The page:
The broad paradox of savvy global investors shunning markets that are far from home is very likely to grow over time. As emerging markets continue to gain share in global GDP and global market cap, and to advance in financial depth and sophistication, they will continue to be increasingly attractive, based on the most important allocation models. This gap, between opportunity and allocation, seems to us especially acute today, when an emerging market comeback has already begun, and the economic fundamentals suggest many reasons to believe that it could last. To those wondering where EM growth will come from, the possibilities begin with manufacturing, commodity prices, economic reforms, and the rise of major new internet service industries and companies outside China.
In general, we think the logical answer to “how much” to invest in emerging markets is more. For a host of fundamental and structural reasons, that answer has rarely been more true than it is right now.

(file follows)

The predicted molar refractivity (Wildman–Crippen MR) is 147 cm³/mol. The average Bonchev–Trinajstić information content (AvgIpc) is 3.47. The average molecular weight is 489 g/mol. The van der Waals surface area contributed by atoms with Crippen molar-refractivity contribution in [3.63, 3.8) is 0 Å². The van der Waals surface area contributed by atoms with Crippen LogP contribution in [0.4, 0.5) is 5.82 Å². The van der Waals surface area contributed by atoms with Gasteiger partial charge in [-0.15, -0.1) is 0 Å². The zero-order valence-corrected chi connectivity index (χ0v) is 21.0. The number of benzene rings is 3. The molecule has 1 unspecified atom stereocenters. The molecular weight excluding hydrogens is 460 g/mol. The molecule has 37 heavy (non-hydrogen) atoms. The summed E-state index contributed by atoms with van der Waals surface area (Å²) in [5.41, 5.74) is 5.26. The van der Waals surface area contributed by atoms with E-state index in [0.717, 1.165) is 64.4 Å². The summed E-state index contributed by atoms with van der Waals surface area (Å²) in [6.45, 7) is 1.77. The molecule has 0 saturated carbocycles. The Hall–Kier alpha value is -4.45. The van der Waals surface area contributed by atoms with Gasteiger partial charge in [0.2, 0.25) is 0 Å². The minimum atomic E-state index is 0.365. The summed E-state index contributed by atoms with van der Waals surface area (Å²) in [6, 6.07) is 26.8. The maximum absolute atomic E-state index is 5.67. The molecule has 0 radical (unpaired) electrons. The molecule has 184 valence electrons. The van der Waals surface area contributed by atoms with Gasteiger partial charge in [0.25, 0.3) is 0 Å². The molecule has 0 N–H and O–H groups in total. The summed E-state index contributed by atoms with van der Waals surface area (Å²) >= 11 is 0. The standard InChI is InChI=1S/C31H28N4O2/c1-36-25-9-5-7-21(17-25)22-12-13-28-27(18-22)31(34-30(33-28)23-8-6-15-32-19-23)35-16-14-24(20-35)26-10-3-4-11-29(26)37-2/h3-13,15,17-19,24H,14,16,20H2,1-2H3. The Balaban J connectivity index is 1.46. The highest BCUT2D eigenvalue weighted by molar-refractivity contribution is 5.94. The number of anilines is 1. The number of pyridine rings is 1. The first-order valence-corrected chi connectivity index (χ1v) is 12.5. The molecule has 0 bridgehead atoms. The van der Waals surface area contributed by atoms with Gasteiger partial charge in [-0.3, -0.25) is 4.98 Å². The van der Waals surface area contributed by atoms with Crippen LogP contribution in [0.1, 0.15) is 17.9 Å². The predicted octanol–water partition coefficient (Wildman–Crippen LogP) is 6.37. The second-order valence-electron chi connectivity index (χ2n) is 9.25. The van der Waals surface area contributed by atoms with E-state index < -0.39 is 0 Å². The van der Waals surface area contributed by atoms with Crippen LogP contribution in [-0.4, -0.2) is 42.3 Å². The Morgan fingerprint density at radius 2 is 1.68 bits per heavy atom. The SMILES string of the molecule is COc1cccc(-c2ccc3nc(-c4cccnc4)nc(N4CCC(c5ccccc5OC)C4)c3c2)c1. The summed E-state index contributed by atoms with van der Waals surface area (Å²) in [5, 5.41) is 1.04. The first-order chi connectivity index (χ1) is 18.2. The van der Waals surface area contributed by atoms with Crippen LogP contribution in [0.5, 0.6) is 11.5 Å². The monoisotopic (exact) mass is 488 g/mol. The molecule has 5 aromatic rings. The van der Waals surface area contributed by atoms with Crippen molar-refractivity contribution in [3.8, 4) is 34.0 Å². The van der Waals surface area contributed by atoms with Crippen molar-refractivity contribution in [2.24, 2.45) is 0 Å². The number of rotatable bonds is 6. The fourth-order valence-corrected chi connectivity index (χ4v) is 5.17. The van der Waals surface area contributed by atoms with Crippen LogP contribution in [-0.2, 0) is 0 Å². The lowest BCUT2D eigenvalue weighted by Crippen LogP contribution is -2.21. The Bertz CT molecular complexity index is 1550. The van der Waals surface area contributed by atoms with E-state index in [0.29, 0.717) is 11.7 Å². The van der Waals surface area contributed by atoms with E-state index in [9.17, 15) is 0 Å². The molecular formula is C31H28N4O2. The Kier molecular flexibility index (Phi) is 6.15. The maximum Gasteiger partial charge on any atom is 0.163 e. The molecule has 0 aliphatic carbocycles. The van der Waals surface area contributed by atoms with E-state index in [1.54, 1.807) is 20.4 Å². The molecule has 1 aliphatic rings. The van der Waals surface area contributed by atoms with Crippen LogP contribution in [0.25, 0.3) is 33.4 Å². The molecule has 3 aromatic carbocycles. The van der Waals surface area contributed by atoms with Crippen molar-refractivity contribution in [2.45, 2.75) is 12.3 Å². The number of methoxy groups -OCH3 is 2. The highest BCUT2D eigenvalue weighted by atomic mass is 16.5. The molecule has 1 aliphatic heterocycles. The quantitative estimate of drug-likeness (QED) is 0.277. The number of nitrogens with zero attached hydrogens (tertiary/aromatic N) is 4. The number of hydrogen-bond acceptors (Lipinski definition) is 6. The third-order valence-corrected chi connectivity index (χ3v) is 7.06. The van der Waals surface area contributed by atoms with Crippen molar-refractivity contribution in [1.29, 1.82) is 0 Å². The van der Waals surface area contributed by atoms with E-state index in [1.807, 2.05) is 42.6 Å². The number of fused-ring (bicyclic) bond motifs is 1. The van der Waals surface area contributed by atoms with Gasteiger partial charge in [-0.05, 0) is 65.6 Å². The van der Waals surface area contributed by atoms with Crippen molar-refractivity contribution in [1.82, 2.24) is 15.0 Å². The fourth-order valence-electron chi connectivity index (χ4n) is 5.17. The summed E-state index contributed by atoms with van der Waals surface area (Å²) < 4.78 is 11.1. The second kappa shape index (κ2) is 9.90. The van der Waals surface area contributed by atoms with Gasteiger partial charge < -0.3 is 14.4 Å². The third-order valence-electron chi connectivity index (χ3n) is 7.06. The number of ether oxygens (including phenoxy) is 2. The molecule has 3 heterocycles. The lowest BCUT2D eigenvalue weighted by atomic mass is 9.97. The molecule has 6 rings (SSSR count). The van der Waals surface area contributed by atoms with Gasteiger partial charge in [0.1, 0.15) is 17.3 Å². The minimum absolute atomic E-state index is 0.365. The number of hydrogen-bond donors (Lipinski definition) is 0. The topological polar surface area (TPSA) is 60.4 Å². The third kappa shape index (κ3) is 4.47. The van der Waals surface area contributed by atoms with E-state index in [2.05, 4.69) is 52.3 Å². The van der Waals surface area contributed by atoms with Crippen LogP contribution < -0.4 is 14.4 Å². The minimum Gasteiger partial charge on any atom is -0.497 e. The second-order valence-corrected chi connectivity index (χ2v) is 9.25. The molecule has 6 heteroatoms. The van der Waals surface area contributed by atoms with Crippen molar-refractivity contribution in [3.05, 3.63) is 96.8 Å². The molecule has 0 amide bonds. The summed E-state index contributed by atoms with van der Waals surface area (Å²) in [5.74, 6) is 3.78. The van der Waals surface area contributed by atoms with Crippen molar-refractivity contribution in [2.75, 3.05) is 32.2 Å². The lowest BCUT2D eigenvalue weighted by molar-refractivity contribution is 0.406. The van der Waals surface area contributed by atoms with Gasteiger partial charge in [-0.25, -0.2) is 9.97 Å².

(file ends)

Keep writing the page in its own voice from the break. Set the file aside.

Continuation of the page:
There is no assurance that a portfolio will achieve its investment objective. Portfolios are subject to market risk, which is the possibility that the market values of securities owned by the portfolio will decline. Accordingly, you can lose money investing in this portfolio. Please be aware that this portfolio may be subject to certain additional risks. In general, equities securities’ values also fluctuate in response to activities specific to a company. Investments in foreign markets entail special risks such as currency, political, economic, and market risks. The risks of investing in emerging market countries are greater than the risks generally associated with investments in foreign developed countries. Stocks of small- and medium-capitalization companies entail special risks, such as limited product lines, markets, and financial resources, and greater market volatility than securities of larger, more-established companies. Derivative instruments can be illiquid, may disproportionately increase losses and may have a potentially large negative impact on the portfolio’s performance. Illiquid securities may be more difficult to sell and value than public traded securities (liquidity risk). Non-diversified portfolios often invest in a more limited number of issuers. As such, changes in the financial condition or market value of a single issuer may cause greater volatility.